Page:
###### Finding the Median of a List in Python

The median is a measure of central tendency that represents the middle value of a dataset when the values are arranged in order. For a list of numbers, the steps to find the median involve sorting the list and identifying the middle element(s). Here’s a Python function to compute the median:
def find_median(numbers):
# First, sort the list of numbers
sorted_numbers = sorted(numbers)
n = len(sorted_numbers)
# Check if the list is empty
if n == 0:
raise ValueError("The list is empty. Median is not defined.")
# Calculate median
mid_index = n // 2
if n % 2 == 0: # If the list has an even number of elements
median = (sorted_numbers[mid_index - 1] + sorted_numbers[mid_index]) / 2
else: # If the list has an odd number of elements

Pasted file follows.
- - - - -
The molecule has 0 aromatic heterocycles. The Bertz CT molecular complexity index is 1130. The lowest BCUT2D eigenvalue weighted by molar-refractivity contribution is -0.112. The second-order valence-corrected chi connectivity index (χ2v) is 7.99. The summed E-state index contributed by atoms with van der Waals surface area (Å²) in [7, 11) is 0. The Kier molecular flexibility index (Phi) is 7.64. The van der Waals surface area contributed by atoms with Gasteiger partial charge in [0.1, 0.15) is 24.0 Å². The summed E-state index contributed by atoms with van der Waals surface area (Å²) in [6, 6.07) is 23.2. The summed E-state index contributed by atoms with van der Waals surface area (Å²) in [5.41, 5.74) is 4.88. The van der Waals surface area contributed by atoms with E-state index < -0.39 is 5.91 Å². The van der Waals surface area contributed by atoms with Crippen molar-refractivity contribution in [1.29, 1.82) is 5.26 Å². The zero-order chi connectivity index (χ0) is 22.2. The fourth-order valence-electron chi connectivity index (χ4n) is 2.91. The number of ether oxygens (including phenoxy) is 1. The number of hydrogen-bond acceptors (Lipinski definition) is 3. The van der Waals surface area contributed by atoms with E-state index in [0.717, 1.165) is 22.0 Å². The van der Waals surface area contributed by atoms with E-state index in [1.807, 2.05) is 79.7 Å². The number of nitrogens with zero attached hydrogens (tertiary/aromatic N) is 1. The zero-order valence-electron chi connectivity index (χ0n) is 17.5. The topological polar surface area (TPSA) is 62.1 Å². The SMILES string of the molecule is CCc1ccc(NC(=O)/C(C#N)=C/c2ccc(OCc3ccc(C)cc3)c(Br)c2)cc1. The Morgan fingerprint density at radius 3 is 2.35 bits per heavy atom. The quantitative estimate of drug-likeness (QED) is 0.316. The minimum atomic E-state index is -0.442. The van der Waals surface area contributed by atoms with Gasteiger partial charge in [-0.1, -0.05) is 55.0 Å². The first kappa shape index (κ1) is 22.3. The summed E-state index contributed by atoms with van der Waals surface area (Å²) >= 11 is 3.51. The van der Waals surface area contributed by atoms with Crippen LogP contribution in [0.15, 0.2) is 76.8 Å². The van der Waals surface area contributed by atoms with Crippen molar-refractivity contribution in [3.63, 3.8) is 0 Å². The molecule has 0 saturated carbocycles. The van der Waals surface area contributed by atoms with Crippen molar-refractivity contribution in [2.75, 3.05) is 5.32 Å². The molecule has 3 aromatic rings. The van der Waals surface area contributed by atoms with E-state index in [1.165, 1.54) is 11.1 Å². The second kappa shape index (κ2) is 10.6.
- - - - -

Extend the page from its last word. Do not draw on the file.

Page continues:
median = sorted_numbers[mid_index]
return median
# Example usage
numbers = [3, 1, 4, 1, 5, 9, 2, 6, 5]
print("Median:", find_median(numbers))

###### Explanation

1. **Sorting the List**: The function begins by sorting the list of numbers using Python’s built-in *sorted()* function. This ensures the numbers are in ascending order, which is crucial for determining the median.
2. **Calculating the Number of Elements**: The length of the sorted list is calculated and stored in the variable *n*.
3. **Handling an Empty List**: If the length *n* is zero, the function raises a *ValueError*, highlighting that the median cannot be calculated for an empty list.
4. **Finding the Median**:
- For an **even** number of elements, the median is the average of the two middle numbers.
- For an **odd** number of elements, the median is the middle number.
5. **Return the Median**: The computed median value is returned.
###### Example

Given the list *[3, 1, 4, 1, 5, 9, 2, 6, 5]*, the function will output *Median: 3*, which is the middle value after sorting the list.
This function is versatile and can handle any list of numerical values, making it a practical tool in statistical analysis and data processing in Python.